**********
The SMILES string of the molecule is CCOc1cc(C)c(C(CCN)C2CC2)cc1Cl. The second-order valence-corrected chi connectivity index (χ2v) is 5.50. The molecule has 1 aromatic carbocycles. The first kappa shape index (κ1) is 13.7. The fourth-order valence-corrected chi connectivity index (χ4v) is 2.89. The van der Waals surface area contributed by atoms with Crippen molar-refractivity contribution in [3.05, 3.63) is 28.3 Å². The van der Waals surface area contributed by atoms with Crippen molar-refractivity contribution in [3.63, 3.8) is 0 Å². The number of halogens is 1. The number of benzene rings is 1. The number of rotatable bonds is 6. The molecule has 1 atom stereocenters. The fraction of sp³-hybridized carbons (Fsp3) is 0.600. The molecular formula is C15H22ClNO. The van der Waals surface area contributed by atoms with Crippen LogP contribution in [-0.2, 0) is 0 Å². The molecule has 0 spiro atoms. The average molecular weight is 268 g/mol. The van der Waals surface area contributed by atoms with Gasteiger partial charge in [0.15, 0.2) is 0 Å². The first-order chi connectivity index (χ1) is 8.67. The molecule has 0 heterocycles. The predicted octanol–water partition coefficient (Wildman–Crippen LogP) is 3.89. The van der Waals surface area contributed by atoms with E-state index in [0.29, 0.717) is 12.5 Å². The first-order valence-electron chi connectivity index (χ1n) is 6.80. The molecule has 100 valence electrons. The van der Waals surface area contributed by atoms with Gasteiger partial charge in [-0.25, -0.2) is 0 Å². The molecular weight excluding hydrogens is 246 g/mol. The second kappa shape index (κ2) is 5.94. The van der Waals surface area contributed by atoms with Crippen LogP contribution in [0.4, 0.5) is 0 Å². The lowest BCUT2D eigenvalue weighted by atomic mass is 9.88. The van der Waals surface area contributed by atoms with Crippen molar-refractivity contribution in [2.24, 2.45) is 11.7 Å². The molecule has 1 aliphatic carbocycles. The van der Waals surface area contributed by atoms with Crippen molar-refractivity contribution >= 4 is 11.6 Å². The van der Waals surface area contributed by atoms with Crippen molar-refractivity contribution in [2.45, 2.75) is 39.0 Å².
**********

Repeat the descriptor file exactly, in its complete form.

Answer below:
The SMILES string of the molecule is CCOc1cc(C)c(C(CCN)C2CC2)cc1Cl. The second-order valence-corrected chi connectivity index (χ2v) is 5.50. The molecule has 1 aromatic carbocycles. The first kappa shape index (κ1) is 13.7. The fourth-order valence-corrected chi connectivity index (χ4v) is 2.89. The van der Waals surface area contributed by atoms with Crippen molar-refractivity contribution in [3.05, 3.63) is 28.3 Å². The van der Waals surface area contributed by atoms with Crippen molar-refractivity contribution in [3.63, 3.8) is 0 Å². The number of halogens is 1. The number of benzene rings is 1. The number of rotatable bonds is 6. The molecule has 1 atom stereocenters. The fraction of sp³-hybridized carbons (Fsp3) is 0.600. The molecular formula is C15H22ClNO. The van der Waals surface area contributed by atoms with Crippen LogP contribution in [-0.2, 0) is 0 Å². The molecule has 0 spiro atoms. The average molecular weight is 268 g/mol. The van der Waals surface area contributed by atoms with Gasteiger partial charge in [0.15, 0.2) is 0 Å². The first-order chi connectivity index (χ1) is 8.67. The molecule has 0 heterocycles. The predicted octanol–water partition coefficient (Wildman–Crippen LogP) is 3.89. The van der Waals surface area contributed by atoms with E-state index in [0.29, 0.717) is 12.5 Å². The first-order valence-electron chi connectivity index (χ1n) is 6.80. The molecule has 100 valence electrons. The van der Waals surface area contributed by atoms with Gasteiger partial charge in [-0.25, -0.2) is 0 Å². The molecular weight excluding hydrogens is 246 g/mol. The second kappa shape index (κ2) is 5.94. The van der Waals surface area contributed by atoms with Crippen LogP contribution in [0.4, 0.5) is 0 Å². The lowest BCUT2D eigenvalue weighted by atomic mass is 9.88. The van der Waals surface area contributed by atoms with Crippen molar-refractivity contribution in [2.24, 2.45) is 11.7 Å². The molecule has 1 aliphatic carbocycles. The van der Waals surface area contributed by atoms with Crippen molar-refractivity contribution >= 4 is 11.6 Å². The van der Waals surface area contributed by atoms with Crippen molar-refractivity contribution in [2.45, 2.75) is 39.0 Å².